Experience shows that organizational leadership can make a significant difference in the value training adds for both participants and for the business.
The potential benefits of training are many.
Examples include the following:
- Enabling behavior change that results in the achievement of business goals
- Enriching, changing, or strengthening the desired company culture
- Demonstrating management’s commitment to providing opportunities for employee growth and development
- Introducing knowledge that is critical to effective implementation of infrastructure such as ERP systems
- Meeting compliance requirements
Often, the actual benefit of training falls far short of all that it could contribute. Why? There is no one answer to this question.
The answer depends on variables such as these:
- Your organization’s definition of value
- How easy or difficult the behavior change expected of participants
- Readiness and capacity for change among participants
- Buy-in of participants
- Support provided by leadership
- Degree of alignment between the work environment and the performance expectations of training participants.
We can probably all agree that most often, achievement of the purpose and goals of training programs require that participants effectively transfer knowledge/learning into the workplace, for training to be successful.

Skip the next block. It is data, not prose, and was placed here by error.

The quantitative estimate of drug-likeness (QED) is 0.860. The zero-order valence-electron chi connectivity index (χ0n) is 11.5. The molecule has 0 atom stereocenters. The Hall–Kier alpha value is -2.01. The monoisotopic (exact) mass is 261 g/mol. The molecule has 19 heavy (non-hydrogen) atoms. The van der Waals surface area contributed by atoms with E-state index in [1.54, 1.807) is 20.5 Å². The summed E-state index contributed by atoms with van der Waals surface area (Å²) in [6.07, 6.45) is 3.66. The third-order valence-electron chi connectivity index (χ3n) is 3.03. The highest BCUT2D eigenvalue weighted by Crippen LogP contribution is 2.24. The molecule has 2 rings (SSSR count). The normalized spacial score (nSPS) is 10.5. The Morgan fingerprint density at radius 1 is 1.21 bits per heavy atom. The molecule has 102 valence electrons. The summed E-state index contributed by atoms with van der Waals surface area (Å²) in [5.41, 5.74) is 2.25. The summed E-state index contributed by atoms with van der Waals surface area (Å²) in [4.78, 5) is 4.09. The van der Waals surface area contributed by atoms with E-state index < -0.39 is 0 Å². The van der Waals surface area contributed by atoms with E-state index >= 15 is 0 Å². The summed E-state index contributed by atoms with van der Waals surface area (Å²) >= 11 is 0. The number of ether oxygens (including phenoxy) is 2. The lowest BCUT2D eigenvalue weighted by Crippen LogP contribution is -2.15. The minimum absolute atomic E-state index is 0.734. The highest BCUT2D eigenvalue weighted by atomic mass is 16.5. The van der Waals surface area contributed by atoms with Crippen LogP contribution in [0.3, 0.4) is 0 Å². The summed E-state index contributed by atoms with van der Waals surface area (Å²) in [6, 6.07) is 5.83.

Research shows that even well-designed, engaging training sometimes fails to be applied in the workplace. Surveys vary widely in their findings on training’s effectiveness. In fact, some surveys report that as much as 80% of knowledge gained in training is lost, while others describe significant performance improvements and satisfying returns on investment.
Almost any training can make a positive difference in some tangible or intangible ways.
We believe organizational leadership plays an integral role in optimizing training’s positive impact on both the participants and the organization.
There are three opportunities leaders can leverage to enable and drive the transition of knowledge and new skills to the job. In our experience, most organizations miss or under-utilize at least two of these.
The Opportune Times are:
- During the Planning
- Throughout the Delivery
- After Training Completion
What leaders do and don’t do at these opportune times can make a dramatic difference in driving participant outcomes and improvement in business performance. When leaders leave knowledge transfer up to the individual training participants to manage for themselves, it is highly possible that once training in a knowledge or skill area ends, the forgetting begins.
Most organizations have given priority to investing in employee development. Many have considerable experience with training despite the high costs to provide it, and we continue to strive to improve the results and return of our investment in training.
The purpose of this article is to provide an easy-to-use tool for leaders to use, to optimize the impact of training by leveraging the three opportunities noted above, with an emphasis on increasing knowledge transfer, thereby helping to achieve the desired outcomes and results.
We begin with the three Opportune Times.